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Maryland Charter School Law Earns a ‘D’ Ranking 38th Out of Nation’s 43 Laws

January 28th, 2015

The Maryland charter law that passed in 2003 is among the nation’s weakest laws, not only because it’s restrictive, but also because it’s incredibly vague. The law is silent on some of the most critical policy issues for charter school development, including the level of funding required to support a charter school, the number of schools that can be started, the term of the charter, the governance structure of the school, and student admission requirements. All twenty-four Maryland counties developed charter school policies that turned out to be far more restrictive than the law itself. Charter schools in Maryland are not exempt from any state or local education rules as they are in other states, and they do not have fiscal or operational autonomy, nor do they have control over staffing decisions. While 67 schools have managed to open, they have done so under the most tenuous and unhealthy charter climates, and several have had to sue to have their rights as public schools recognized.

Based on involvement since its inception and close working knowledge of the law and others around the country, we recommend the main focus for any substantial proposal improving the charter law in 2015 must include:

Multiple Authorizers

Currently only school boards, with limited capacity, limited interest, concern over funding, and zeal for their existing schools can authorize charter schools. (The state board of education could recommend that local authorities reverse their decisions, but without legal standing.) This leaves all of the decision making as to whether or not a charter school opens in the hands of school districts. Districts are allowed to make their own rules when it comes to charter schools. Charters are often viewed as competition by local districts and without independent entities to approve charter schools, charter growth is slow.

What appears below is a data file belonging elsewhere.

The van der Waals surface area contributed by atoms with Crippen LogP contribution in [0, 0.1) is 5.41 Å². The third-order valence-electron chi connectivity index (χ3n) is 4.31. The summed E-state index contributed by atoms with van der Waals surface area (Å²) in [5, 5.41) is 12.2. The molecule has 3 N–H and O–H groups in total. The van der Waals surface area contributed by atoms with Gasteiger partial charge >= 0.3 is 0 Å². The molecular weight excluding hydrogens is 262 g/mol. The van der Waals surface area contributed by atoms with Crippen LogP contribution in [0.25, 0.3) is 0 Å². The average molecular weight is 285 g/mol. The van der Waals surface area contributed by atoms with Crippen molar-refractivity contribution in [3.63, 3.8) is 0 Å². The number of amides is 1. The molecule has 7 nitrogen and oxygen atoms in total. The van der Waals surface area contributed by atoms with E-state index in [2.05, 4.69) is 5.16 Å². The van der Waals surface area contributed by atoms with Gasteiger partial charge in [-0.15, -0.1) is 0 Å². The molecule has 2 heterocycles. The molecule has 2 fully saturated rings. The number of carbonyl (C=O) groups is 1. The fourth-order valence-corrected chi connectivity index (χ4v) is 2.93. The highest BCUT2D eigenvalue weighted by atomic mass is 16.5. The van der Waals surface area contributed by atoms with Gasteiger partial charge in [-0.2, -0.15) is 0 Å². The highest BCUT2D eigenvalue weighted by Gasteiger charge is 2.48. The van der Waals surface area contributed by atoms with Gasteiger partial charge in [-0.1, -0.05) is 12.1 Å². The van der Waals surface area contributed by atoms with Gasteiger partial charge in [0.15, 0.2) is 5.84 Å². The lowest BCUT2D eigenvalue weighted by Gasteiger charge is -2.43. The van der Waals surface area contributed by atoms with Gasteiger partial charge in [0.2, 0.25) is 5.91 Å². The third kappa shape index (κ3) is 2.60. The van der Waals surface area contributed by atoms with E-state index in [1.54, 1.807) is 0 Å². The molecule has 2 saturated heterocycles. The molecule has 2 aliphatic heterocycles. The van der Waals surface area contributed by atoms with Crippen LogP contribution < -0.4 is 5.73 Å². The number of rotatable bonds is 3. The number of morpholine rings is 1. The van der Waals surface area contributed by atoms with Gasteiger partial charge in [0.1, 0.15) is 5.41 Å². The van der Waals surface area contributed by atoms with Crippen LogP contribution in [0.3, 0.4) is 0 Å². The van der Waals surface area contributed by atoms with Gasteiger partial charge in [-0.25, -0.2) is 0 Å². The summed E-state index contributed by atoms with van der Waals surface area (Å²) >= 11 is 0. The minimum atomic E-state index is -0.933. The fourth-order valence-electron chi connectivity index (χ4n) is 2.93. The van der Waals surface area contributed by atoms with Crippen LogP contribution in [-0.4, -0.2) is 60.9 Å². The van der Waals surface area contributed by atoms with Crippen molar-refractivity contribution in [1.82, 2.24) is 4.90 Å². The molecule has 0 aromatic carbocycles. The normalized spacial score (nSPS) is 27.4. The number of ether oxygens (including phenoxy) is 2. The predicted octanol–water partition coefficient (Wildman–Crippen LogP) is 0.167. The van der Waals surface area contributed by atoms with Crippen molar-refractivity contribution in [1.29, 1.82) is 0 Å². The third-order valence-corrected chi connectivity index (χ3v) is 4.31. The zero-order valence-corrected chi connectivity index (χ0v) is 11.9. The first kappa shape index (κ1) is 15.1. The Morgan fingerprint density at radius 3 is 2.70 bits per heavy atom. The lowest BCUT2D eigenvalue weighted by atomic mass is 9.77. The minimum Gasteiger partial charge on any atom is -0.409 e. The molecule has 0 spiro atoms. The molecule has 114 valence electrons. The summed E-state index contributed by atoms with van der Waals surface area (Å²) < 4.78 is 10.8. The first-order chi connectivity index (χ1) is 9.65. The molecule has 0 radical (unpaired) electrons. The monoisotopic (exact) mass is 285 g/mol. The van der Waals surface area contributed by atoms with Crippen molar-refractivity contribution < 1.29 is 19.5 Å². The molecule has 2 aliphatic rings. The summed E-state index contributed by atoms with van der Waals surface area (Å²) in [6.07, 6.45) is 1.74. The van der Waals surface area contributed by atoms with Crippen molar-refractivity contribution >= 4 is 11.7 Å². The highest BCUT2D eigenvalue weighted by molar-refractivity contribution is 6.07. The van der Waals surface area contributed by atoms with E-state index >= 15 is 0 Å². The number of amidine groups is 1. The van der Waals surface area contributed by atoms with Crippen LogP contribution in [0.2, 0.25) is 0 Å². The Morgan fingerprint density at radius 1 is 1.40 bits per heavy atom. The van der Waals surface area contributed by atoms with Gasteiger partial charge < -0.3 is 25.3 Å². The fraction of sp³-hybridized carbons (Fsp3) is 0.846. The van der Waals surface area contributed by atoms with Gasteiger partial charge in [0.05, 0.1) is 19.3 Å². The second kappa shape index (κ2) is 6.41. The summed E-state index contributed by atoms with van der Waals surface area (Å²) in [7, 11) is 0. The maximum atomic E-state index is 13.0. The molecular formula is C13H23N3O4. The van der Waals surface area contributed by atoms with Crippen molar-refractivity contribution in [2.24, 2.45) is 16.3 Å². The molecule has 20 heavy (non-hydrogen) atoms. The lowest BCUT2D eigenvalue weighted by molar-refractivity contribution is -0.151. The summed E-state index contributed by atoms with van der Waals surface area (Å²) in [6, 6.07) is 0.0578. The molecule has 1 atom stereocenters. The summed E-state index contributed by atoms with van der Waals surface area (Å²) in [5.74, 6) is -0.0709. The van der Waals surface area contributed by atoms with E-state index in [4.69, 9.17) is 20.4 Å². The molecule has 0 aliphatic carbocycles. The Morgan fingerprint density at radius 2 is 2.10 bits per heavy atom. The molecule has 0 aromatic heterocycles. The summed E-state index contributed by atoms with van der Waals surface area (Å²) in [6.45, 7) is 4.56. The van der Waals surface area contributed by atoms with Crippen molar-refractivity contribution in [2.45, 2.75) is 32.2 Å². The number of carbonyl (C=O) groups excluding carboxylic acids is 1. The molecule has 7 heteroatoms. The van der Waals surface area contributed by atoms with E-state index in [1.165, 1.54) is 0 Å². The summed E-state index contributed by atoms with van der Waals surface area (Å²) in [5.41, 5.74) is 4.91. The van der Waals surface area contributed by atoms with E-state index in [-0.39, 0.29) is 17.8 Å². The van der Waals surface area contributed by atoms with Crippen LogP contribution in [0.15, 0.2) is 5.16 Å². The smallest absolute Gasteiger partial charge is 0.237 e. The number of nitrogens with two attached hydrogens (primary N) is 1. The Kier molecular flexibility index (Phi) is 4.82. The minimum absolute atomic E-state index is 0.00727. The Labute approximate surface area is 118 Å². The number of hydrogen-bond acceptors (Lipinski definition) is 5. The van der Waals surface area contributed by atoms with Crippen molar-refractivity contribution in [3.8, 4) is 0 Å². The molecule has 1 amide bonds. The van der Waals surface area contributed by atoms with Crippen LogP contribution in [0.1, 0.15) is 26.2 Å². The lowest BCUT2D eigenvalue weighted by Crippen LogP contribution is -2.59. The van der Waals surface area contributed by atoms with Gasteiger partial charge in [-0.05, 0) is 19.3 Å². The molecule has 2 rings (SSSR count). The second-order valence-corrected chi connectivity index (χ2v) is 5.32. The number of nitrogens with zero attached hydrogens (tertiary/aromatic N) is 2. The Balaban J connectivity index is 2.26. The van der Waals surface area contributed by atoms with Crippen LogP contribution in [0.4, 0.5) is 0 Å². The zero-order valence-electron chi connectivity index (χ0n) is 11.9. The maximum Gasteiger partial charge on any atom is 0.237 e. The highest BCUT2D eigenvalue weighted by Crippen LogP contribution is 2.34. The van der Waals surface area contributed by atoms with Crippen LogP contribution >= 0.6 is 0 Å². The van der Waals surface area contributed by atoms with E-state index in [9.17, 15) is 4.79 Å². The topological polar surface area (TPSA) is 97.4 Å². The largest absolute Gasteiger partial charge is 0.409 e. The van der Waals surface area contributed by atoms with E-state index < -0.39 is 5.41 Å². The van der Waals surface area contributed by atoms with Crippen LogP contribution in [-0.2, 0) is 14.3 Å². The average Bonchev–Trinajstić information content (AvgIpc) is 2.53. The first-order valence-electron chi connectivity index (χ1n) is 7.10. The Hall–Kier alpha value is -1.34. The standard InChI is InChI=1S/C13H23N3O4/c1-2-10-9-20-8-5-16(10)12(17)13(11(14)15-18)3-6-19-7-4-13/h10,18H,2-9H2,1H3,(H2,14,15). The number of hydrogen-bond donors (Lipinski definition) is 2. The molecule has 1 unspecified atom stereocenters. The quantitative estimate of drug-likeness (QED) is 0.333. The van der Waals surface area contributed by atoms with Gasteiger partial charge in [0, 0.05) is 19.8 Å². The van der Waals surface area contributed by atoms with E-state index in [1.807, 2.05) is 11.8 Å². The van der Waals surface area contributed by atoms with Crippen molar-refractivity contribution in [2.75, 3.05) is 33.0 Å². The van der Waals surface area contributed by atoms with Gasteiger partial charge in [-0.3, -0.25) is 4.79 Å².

Permitting the creation of independent authorizers is one of the most important components of a strong charter law. The data show that states with multiple chartering authorities have almost three and a half times more charter schools than states that only allow local school board approval. About 80 percent of the nation’s charter schools are in states with multiple authorizers or a strong appeals process. Independent authorizers are better able to hold charter schools accountable because they have full control over how they evaluate charter schools, and they have their own staff, management team, and funding streams. A strong charter authorizer must be vigilant in monitoring its charter school portfolio, without becoming an over-bureaucratic policing agent.

Recommendation:  Endow the University of Maryland System with chartering authority. Like the State University of New York, which functions as the leading authorizer in that state, giving the Chancellor authority to create and oversee a new office of authorizing removes the politicization that school board politics result in and provides a respected, independent and highly accountable voice and overseer to the chartering process.

Operational Freedom